The Growing College 279
tion of President Taylor, chose W. R. Cullom, who had graduated
from the College with the degree of Master of Arts in the year 1892,
and since that time had been a student and an assistant professor in the
Southern Baptist Theological Seminary of Louisville, Kentucky. He
was expected to do only part time work and accordingly his salary
was fixed at $600 a year. For the first year he offered two courses,
each of two hours a week, the first of which was required for the
Bachelor of Arts degree. This requirement, however, was forbidden
by the action of Trustees at their meeting in June, 1899, which ban
continued in effect until the session of 1922-23, when with the
permission of the Board the faculty made six semester hours in Bible
a requirement in most of the courses leading to the degree of Bachelor
of Arts. After the study was made elective three year-hours of work
was devoted to the work of the first year. In 1901-02 an elective
course in Hebrew, three hours a week, and another elective course in
New Testament Greek, taught by Professor W. B. Royall, were added.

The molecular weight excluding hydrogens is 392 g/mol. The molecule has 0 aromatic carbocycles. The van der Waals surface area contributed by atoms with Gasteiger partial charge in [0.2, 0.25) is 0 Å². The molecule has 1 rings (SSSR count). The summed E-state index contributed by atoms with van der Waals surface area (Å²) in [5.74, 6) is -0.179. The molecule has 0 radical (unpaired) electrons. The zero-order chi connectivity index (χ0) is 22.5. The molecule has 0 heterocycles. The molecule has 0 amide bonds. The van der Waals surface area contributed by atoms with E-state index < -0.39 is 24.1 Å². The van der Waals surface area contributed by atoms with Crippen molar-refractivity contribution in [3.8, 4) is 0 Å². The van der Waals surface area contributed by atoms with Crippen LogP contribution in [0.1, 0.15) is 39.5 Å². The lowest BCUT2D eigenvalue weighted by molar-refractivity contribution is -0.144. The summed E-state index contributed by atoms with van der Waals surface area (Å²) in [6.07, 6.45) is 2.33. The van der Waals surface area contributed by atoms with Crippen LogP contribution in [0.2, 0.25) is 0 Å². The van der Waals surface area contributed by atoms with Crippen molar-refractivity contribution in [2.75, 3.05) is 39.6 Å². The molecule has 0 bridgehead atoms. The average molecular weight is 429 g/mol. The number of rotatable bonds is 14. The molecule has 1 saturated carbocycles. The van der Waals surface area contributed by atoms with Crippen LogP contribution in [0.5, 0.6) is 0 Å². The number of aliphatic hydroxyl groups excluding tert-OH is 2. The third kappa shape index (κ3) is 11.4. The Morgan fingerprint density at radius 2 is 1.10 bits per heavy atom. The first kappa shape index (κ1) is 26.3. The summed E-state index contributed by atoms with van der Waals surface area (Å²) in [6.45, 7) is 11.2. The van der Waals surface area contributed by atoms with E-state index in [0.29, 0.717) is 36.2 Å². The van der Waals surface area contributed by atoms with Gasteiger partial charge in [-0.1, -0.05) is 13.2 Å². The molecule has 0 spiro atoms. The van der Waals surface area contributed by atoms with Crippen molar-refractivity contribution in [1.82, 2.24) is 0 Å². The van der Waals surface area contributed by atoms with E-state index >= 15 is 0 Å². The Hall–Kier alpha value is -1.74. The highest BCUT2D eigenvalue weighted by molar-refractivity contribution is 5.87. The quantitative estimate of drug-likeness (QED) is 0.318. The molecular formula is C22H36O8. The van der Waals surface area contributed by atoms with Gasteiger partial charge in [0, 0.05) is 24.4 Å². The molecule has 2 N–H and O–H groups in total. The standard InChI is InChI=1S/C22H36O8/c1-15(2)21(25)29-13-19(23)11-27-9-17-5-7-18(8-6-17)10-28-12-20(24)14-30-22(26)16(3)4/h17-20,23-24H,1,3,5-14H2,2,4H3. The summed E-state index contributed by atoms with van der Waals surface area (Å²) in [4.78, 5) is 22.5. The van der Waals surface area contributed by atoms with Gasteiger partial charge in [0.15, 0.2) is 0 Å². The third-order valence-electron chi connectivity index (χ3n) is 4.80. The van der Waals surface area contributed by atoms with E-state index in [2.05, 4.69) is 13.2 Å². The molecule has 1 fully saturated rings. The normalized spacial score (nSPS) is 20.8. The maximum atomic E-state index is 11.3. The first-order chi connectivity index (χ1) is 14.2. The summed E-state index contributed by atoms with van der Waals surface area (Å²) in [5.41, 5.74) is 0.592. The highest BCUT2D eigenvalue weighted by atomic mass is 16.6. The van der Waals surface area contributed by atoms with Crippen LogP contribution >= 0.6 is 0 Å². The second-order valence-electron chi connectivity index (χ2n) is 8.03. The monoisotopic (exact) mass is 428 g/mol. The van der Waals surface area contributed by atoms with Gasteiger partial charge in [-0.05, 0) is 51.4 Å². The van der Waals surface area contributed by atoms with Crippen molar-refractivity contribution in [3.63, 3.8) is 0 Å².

No additions were made to the teaching force of the Bible proper for
many years.
In his report to the Board in June, 1890, President Taylor urged the
appointment of a full-time man to the chair of History and Political
Science. In the catalogues before that of 1885-86 Political Economy
and History had been listed as a course of instruction of the School of
Moral Philosophy; beginning with the catalogue of that year the
School of Political Science is listed separately, though the teacher
continued to be the professor of Moral Philosophy until June, 1892. In
this period the courses were rather elementary―a two-hour course in
Wayland's Political Economy, a two-hour course for part of one term
in Swinton's Outlines of General History, and a two-hour course for
the other part term in Constitutional Government. In 1892-93 and
1893-94 E. W. Sikes, then Director of Physical Culture, assisted
Professor Taylor in the department and together they offered three
courses of two hours each for the year, one each in Political History,
Political Economy, and Constitutional Government. In 1894-95 the
three courses were taught by Professors Gulley and
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